Interstellar travellers should be “motivated, tolerant and nice”.
One hundred and sixty fertile, motivated, English speakers could make it to distant stars, researchers have worked out. But generations down the line, returning voyagers may speak an alien tongue.
Travel to planets orbiting other stars will soon be technically possible, the meeting of the American Association for the Advancement of Sciences in Boston heard last week. But the 200-year odyssey will require a cer
Markus Landgraf of the European Space Agency and colleagues (*) have found the first direct evidence that a bright disc of dust surrounds our Solar System, starting beyond the orbit of Saturn.
Remarkably, their discovery gives astronomers a way to determine which other stars in the Galaxy are most likely to harbour planets and allows mission planners to draw up a ’short-list’ of stars to be observed by ESA’s future planet-search missions, Eddington and Darwin.
The discovery of th
After nearly 12 years of incredible scientific discoveries, the ESA/NASA Hubble Space Telescope orbiting Earth is about to have another service visit. The purpose is to upgrade Hubble system and to install newer and more powerful instruments that will astoundingly increase Hubble’s discovery capabilities and extend the longevity of the observatory.
As a unique collaboration between the European Space Agency (ESA), and NASA, Hubble has had a phenomenal scientific impact. The unsurpassed sha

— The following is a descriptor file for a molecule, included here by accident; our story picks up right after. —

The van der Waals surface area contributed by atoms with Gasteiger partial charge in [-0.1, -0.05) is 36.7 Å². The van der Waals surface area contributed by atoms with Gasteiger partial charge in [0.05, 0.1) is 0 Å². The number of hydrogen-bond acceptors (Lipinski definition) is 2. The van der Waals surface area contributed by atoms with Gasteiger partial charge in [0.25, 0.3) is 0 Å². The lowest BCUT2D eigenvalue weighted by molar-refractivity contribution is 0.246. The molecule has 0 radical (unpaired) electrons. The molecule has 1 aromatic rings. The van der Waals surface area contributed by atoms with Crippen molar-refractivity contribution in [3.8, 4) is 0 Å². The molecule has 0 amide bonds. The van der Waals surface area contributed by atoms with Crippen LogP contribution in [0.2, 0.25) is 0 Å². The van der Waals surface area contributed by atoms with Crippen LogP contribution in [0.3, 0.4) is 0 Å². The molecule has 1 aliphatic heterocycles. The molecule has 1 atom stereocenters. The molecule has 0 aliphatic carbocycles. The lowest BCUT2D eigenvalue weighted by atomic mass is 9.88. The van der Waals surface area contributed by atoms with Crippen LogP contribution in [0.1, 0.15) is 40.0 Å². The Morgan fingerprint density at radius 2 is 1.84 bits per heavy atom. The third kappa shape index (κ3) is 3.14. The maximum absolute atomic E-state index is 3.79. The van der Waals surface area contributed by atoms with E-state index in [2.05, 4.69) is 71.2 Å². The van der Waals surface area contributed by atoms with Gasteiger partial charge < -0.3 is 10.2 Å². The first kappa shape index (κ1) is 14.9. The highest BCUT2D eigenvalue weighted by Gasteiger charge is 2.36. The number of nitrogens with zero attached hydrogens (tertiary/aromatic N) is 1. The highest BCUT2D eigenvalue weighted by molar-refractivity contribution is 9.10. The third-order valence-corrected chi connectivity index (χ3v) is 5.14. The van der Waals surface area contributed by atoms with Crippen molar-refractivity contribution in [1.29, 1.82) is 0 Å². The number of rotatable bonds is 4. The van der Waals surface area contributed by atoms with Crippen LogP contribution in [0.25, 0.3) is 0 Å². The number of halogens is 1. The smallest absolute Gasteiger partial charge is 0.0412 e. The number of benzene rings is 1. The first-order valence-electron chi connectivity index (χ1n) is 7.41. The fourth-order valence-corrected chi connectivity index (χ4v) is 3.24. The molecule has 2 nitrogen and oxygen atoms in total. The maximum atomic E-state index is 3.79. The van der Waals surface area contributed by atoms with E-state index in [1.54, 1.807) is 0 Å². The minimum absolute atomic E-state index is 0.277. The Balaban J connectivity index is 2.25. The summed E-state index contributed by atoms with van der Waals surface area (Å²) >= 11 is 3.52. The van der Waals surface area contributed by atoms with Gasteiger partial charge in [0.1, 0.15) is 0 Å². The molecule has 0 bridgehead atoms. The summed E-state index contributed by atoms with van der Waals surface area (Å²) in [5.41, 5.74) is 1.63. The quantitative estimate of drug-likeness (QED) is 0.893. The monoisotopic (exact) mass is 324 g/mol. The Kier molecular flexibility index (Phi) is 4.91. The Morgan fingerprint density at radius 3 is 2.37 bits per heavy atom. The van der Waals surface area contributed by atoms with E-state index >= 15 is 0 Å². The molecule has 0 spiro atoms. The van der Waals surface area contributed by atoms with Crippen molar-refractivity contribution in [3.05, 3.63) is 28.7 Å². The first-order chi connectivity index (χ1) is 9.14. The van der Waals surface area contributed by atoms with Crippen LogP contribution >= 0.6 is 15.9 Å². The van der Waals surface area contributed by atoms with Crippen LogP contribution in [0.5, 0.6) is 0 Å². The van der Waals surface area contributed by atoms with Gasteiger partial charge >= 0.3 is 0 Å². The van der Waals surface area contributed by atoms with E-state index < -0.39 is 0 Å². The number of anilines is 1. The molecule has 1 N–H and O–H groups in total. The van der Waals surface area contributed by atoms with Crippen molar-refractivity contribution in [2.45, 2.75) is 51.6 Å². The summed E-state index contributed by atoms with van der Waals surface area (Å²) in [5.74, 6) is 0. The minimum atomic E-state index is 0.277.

Combining Hubble Space Telescope images with radio observations has revealed a highly unusual system consisting of a fast spinning pulsar and a bloated red companion star. The existence of the system is something of a mystery – the best explanation so far is that we have our first view of a millisecond pulsar just after it has been `spun up` by its red companion star.
Although more than 90 specimens of the exotic species of fast-spinning `millisecond pulsars` are known today, no observation
A supernova may have caused mass extinction two million years ago.
The explosion of a dying star could have ended much of marine life on Earth two million years ago. The supernova could have strafed the Earth’s atmosphere with cosmic rays, severely damaging the ozone layer and exposing living organisms to high levels of the Sun’s hazardous ultraviolet rays, US researchers propose 1 .
This idea dates back to the 1950s, but now Narciso Benítez of Johns Hopkins
Envisat, whose launch is scheduled end of February 2002, will tirelessly sweep the Earth`s surface and atmosphere, using a suite of ten different scientific instruments.
Over a 35-day cycle, the satellite`s orbit will cover the entire planet, and then start all over again. Two thirds of the time it will be over water. Because of the sheer size of the oceanic currents, the complexity of thermal exchanges, and ocean-atmosphere coupling, the ocean is a crucial factor in explaining the w